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March 31, 2014

Why some Eagle pilots voted no to the contract

Over the weekend, I spoke to a few American Eagle pilots who voted against the proposed contract with the regional carrier.

Here's some of the reasons the pilots gave for why they voted no on the 10-year contract that would have guaranteed Eagle would receive larger aircraft to fly in exchange for pay scale freezes until 2018.

-The length of the contract was too long. The pilots said they felt like after agreeing to an 8-year contract in bankruptcy, that ten years was just simply too long. The unions at American Airlines' mainline operations agreed to six-year contracts that included concessions and the pilots at Republic Airways, another regional carrier, are currently voting on a four-year contract proposal. Pilots said they didn't want to be locked in to a lengthy contract while other pilots in the industry were able to negotiate new contracts.

-Mistrust of management. Part of the proposed contract included flowing through Eagle pilots to American's mainline operations at the rate of at least 30 pilots per month. Pilots said they don't believe that American's management team will follow through on that promise. The union already had an agreement in their existing contract that said about 25 to 30 pilots would be flowed through to mainline each month but recently American came back and said they could only take 20 pilots a month because they were having difficulty replacing those pilots at Eagle.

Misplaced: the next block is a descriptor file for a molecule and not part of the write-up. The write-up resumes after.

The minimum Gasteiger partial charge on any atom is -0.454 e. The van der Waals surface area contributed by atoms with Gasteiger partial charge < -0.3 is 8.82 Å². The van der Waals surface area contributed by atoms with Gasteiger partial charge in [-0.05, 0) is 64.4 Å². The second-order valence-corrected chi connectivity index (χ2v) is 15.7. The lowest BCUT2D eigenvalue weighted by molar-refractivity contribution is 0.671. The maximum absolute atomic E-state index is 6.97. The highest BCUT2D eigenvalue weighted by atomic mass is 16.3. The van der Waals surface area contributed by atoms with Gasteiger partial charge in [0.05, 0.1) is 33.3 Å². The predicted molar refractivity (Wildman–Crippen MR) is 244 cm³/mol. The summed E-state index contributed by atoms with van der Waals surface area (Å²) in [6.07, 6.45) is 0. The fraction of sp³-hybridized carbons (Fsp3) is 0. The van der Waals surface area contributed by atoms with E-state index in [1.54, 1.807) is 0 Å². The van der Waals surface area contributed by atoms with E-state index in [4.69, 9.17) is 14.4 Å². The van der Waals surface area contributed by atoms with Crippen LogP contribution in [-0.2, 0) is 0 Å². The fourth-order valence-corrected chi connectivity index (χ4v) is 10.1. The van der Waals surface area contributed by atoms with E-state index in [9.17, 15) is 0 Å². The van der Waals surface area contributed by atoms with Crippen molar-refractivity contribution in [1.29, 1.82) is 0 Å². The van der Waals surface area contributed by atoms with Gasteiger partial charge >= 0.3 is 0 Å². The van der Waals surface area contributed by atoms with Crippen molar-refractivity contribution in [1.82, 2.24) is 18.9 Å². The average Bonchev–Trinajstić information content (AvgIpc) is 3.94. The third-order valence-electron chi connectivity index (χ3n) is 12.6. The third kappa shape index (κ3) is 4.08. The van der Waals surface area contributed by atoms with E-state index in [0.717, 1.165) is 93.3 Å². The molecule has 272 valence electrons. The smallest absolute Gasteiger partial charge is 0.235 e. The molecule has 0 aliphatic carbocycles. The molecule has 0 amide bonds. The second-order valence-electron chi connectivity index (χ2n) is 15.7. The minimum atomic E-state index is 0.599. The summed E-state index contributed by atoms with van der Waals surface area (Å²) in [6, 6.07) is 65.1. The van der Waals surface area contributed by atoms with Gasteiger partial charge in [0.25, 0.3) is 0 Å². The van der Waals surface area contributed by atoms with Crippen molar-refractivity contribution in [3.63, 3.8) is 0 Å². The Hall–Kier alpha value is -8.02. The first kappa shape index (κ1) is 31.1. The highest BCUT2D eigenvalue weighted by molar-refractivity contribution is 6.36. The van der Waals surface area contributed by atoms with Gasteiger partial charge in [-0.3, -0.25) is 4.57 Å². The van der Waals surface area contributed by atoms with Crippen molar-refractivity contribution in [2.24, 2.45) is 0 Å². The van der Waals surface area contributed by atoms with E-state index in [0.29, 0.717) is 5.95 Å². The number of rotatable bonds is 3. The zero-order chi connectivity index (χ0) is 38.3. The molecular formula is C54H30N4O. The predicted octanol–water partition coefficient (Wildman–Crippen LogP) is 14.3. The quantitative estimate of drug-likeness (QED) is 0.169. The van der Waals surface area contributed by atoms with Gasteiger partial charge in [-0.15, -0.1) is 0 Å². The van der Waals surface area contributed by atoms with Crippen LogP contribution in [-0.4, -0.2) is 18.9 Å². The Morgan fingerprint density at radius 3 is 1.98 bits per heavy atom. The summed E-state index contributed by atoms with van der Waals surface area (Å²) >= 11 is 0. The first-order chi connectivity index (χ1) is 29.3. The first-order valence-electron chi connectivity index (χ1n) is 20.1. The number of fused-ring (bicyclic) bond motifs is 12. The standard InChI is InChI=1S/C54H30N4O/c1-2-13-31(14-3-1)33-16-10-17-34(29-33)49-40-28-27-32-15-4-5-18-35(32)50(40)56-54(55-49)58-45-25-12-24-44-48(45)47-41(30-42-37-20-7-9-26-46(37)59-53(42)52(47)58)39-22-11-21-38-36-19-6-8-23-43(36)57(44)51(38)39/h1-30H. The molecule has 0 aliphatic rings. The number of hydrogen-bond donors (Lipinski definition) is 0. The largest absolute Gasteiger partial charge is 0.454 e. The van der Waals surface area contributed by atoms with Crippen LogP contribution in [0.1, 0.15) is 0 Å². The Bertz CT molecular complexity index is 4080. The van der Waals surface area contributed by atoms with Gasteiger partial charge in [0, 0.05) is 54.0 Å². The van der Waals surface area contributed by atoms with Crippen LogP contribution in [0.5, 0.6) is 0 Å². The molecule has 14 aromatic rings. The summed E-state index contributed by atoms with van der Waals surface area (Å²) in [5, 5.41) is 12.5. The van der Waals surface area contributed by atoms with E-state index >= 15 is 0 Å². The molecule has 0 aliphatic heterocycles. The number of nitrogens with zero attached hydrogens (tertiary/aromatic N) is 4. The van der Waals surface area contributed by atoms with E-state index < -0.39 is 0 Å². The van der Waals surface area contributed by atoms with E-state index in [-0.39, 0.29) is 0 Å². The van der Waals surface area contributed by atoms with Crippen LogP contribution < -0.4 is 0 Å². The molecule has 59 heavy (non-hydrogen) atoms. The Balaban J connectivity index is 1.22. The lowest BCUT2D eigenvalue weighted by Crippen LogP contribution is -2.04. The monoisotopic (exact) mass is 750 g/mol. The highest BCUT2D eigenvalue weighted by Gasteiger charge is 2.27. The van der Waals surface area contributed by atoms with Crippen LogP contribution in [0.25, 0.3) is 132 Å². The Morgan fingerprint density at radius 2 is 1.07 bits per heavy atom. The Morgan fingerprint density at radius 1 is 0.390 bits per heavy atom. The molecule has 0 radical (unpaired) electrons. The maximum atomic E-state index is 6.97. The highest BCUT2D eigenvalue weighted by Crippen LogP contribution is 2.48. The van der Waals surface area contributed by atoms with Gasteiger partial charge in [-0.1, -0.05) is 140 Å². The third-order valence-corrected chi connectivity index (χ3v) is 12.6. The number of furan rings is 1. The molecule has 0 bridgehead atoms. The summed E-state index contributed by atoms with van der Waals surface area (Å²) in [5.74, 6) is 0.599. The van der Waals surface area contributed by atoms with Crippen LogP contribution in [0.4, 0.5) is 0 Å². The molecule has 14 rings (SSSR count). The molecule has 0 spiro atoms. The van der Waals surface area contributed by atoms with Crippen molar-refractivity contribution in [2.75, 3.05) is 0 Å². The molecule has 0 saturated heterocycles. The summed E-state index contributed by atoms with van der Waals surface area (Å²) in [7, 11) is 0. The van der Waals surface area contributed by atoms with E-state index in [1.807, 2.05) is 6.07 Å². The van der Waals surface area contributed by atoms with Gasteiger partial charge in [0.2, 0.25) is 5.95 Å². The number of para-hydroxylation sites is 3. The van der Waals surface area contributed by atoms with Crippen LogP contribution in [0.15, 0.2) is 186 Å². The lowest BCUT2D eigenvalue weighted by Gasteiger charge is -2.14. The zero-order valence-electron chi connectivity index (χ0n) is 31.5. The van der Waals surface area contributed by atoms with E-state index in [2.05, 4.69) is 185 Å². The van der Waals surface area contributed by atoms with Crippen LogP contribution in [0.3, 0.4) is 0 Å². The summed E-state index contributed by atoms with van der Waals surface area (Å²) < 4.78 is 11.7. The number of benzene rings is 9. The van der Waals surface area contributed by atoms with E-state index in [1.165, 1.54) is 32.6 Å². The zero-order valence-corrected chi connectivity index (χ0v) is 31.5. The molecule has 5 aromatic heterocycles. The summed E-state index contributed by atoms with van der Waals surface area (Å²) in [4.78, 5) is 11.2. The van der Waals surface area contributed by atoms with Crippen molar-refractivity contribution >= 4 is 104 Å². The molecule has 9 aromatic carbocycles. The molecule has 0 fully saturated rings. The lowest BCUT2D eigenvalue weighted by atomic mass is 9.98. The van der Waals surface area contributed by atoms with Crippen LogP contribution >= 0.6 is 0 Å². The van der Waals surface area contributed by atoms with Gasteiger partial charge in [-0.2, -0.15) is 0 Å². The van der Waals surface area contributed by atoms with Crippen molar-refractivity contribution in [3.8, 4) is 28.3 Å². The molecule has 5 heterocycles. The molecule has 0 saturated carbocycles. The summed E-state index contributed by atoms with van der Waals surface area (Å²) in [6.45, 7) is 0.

-Frozen pay scales means frozen pay for several. One of the first officers I talked to has been with American Eagle for six years and makes $39,000. Under the proposed contract, first officers would be capped at $38,000 after four years. The argument made by management was that with the flow through to American mainline operations would create movement in the seniority lists, bumping several first officers up to captain pay scales. The FO I spoke with said he has at least 200 first offiers in front of him on the seniority list and so he was most likely two years away from the captain's seat if he chose to stay at American Eagle.

-Why wait to flow through to American when other carriers are hiring. With several airlines, like American, Delta and Southwest, hiring pilots for the first time in years, pilots at American Eagle feel like there are options other than waiting to flow through to American. Foreign carriers such as Emirates, are also hiring experienced commercial pilots. Eagle pilots told me they feel like they have career options and aren't stuck at American.

-Andrea Ahles

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